Wild Chaga grows naturally in the northern climatic zones where birch makes up the primary tree species. *Even though Chaga is commonly referred to as a mushroom, it is actually a sterile conk or canker, a hardened mass of woody tissue with an amorphous shape and dark pigmented outer layer. It has been estimated that Chaga consists of only 10% Inonotus obliquus mycelium. Being a tree pathogen, Inonotus mycelium slowly grows throughout the tree trunk, causing decay and ultimately death. The canker/conk we call chaga, is a manifestation of this fungal disease. For hundreds of years Chaga has been wildcrafted and utilized by the people of northern Europe and Russia.
Birch trees contain precursor compounds such as the triterpenoid betulin. Chaga draws betulin and other precursors directly from the birch tree and turns them into inotodiol, trametenolic acid and betulinic acid. Chaga needs the tree-bound precursors to synthesize the triterpenoids for which it is famous.
Commonly referred to as a mushroom, chaga is actually a hard sterile conk that is a canker disease on birch trees.
There are many mushroom products on the market but are you getting a true medicinal mushroom extract? We have carefully sourced these extract powders from Nammex, the leading medicinal mushroom company and we bring them to you at a reasonable price. Our certified organic mushroom extract powders are made from whole fruiting bodies (not mycelium grown on grain).
What is the difference between a 1:1 extract and more concentrated extracts?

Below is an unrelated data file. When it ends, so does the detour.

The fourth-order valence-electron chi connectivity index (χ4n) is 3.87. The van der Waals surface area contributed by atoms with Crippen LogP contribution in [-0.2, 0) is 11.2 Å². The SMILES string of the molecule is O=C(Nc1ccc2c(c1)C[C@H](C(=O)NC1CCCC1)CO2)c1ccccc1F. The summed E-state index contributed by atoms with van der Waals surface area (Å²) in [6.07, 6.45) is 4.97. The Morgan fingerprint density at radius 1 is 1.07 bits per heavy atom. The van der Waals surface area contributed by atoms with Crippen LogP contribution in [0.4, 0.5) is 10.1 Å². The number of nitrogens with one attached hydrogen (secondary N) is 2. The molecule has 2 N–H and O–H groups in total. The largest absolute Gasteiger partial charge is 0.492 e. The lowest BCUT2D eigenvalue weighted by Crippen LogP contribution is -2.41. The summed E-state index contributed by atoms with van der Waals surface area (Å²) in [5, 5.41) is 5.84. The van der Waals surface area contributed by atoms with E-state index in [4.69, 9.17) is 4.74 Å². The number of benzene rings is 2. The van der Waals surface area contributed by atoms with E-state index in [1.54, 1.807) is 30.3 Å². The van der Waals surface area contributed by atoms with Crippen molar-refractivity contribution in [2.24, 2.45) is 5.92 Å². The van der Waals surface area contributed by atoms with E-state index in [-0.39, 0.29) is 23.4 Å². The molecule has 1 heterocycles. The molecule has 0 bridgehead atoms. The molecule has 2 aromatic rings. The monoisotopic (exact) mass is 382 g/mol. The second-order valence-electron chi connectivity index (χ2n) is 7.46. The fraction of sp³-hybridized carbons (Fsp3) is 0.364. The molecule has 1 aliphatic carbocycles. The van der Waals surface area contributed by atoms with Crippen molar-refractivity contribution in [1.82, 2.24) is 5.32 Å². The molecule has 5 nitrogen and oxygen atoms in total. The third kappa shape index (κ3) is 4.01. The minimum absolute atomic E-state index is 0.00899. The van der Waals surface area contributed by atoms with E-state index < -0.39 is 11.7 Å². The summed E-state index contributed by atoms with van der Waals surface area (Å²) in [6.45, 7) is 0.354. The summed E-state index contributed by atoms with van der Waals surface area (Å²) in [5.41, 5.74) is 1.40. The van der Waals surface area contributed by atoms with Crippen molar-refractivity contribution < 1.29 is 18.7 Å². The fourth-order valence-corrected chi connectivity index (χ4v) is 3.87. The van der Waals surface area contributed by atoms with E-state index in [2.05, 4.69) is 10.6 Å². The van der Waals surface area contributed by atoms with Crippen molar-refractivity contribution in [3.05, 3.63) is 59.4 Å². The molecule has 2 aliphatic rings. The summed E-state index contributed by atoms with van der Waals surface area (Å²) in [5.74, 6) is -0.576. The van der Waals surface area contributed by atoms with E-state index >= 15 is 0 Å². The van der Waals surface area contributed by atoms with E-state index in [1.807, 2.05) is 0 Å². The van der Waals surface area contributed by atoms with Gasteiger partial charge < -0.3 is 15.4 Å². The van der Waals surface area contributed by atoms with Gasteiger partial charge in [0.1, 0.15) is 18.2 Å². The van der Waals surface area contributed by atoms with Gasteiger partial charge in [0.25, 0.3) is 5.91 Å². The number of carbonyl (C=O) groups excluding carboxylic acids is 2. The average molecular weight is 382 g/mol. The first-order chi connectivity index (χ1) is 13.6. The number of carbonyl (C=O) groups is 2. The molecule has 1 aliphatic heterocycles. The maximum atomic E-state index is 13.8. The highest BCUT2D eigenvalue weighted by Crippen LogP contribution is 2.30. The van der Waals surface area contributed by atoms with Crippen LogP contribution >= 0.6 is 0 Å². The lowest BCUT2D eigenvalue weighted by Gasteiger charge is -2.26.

A one to one extract starts with a finely milled mushroom powder. This powder is extracted for 3 hours in hot water at 90° – 100° C. After this extraction, much of the water is evaporated to produce a concentrated fluid. This fluid still contains the mushroom powder. At this time the powder-filled fluid is sent to the spray drier which creates a fine powder. The final product is a fine mushroom powder that has been pre-digested by the water extraction. The most important part of this process is the fact that the raw material is never separated from the extraction fluid. This means that nothing from the original mushroom is lost or discarded.
When making a more concentrated extract, a coarsely ground raw material is used. This coarse raw material is extracted three times with hot water to make certain all of the important components are fully drawn out of the raw material. With some mushrooms like Reishi and Chaga, an extra step involving a one time alcohol extraction is added. At the end of the process the raw material is discarded and considered spent. The liquid is then concentrated to the specific extract ratio. The concentrated fluid is now sent to the spray drier and dried to a fine powder. We understand that mushrooms contain both soluble and insoluble beta-glucans. The majority of these beta-glucans are insoluble and can be considered fiber. Water extraction will remove the soluble beta-glucans and most other nutritional compounds from the fiber. Research has shown that the immunologically active compounds are the soluble beta-glucans.
When we leave the fiber in the 1:1 extract, the insoluble beta-glucan plus the soluble beta-glucans will show the total amount of beta-glucans for the particular mushroom species in our testing. We think this insoluble beta-glucan still provides some benefit even though the concentration level of the extract is low. In fact, the extraction process coupled with the finely ground powder breaks down many of the bonds that often prevent full utilization of mushrooms.
When we produce our concentrated extracts, the mushroom fiber is filtered out and the insoluble beta-glucans are discarded. This means these concentrated extracts will contain only the soluble beta-glucans, the most active ones. It also means that the beta-glucan number will be lower than the 1:1 extracts. The increased amount of raw materials needed to extract only the soluble beta-glucans produces an extract of greater strength and also allows for smaller amounts to be consumed for supplementation.